Panasonic launches LF1 enthusiast compact with EVF, upgrades G6 with speed and Wi-Fi
posted Tuesday, April 23, 2013 at 7:10 PM EST
Japanese consumer electronics giant Panasonic has today launched two new cameras aimed at enthusiast use. If you've been shopping for an enthusiast compact, but you've been put off by the lack of a viewfinder, the Panasonic LF1 might be the camera for you. Let's face it, we don't all like shooting at arm's length -- the traditional camera-to-the-eye stance has a number of advantages, not least of them the better visibility under harsh sunlight. It's also easier to hold the camera steady in low-light shooting, and you feel more intimately connected to your subject. The Panasonic LF1 provides all this in an enthusiast compact body, thanks to the addition of an in-camera electronic viewfinder -- and yet it's significantly lighter and smaller in every dimension than Panasonic's existing Lumix LX7.
Pricing and availability haven't been disclosed at this time. More details on this model can be found in our Panasonic LF1 preview.
The Panasonic G6, meanwhile, follows on from the Lumix G5, a camera we rather liked thanks to refinements throughout its design. It might seem a little soon for a followup just six months later, but the successor to that Dave's Pick-winning camera is now here, and Panasonic has again been hard at work finding areas in need of a tweak. The Panasonic G6 shares a lot with its predecessor, including its image sensor, but boasts a new body with more external controls and improved ergonomics, plus a new image processor, LCD panel, and viewfinder. There are several changes in the camera's software, too, likely hailing from the new processor.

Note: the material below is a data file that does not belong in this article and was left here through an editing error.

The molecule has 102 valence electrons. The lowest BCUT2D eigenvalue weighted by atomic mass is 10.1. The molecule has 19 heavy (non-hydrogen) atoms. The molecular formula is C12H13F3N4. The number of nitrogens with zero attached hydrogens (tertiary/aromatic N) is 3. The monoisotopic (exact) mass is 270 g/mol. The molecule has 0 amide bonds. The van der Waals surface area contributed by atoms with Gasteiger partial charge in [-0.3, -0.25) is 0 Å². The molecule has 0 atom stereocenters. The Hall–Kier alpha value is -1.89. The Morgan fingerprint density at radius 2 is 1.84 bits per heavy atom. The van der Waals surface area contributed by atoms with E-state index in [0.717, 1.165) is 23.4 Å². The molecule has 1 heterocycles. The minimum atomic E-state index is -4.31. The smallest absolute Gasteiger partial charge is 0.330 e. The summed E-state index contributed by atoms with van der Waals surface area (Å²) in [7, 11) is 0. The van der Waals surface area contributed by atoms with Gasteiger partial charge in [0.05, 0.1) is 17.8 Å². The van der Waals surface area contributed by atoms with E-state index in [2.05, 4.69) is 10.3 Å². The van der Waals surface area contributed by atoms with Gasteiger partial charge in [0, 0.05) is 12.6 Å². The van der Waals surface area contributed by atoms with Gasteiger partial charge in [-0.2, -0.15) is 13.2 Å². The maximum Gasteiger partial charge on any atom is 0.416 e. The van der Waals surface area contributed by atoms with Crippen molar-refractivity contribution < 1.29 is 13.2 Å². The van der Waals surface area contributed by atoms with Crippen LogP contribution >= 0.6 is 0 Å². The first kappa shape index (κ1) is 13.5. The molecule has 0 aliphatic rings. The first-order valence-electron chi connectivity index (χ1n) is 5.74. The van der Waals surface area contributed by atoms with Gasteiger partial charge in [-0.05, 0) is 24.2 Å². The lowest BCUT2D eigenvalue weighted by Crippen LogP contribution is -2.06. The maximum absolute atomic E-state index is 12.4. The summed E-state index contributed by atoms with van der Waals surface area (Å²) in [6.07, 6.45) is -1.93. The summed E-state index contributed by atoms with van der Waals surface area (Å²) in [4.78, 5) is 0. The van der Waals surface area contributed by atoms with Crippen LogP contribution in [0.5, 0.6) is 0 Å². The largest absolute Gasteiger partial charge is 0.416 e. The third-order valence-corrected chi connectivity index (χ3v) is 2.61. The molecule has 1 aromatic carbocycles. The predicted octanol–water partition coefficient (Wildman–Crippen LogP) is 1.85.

More details in our Panasonic G6 preview; again, pricing and availability haven't yet been disclosed.
Finally, alongside the new cameras Panasonic has revealed a new optic, the Lumix G Vario 14-140mm F3.5-5.6 Asph. Power O.I.S. Compared to the existing HD version of the lens, it's about 18% smaller by volume, and a fair bit less than two thirds of the weight. This is achieved with a significantly less complex optical formula involving 14 elements in 12 groups, including 3 aspheric and two extra-low dispersion elements. There's still a seven-bladed aperture diaphragm. Interestingly, though, its maximum aperture is somewhat brighter across the range, starting from f/3.5 at wide angle, and falling to f/5.6 at telephoto. It also focuses more closely from 14mm to 21mm, to just 30 centimeters; beyond that it focuses to 50 cm like the existing optic. As you'd expect, it accepts smaller 58mm threaded filters.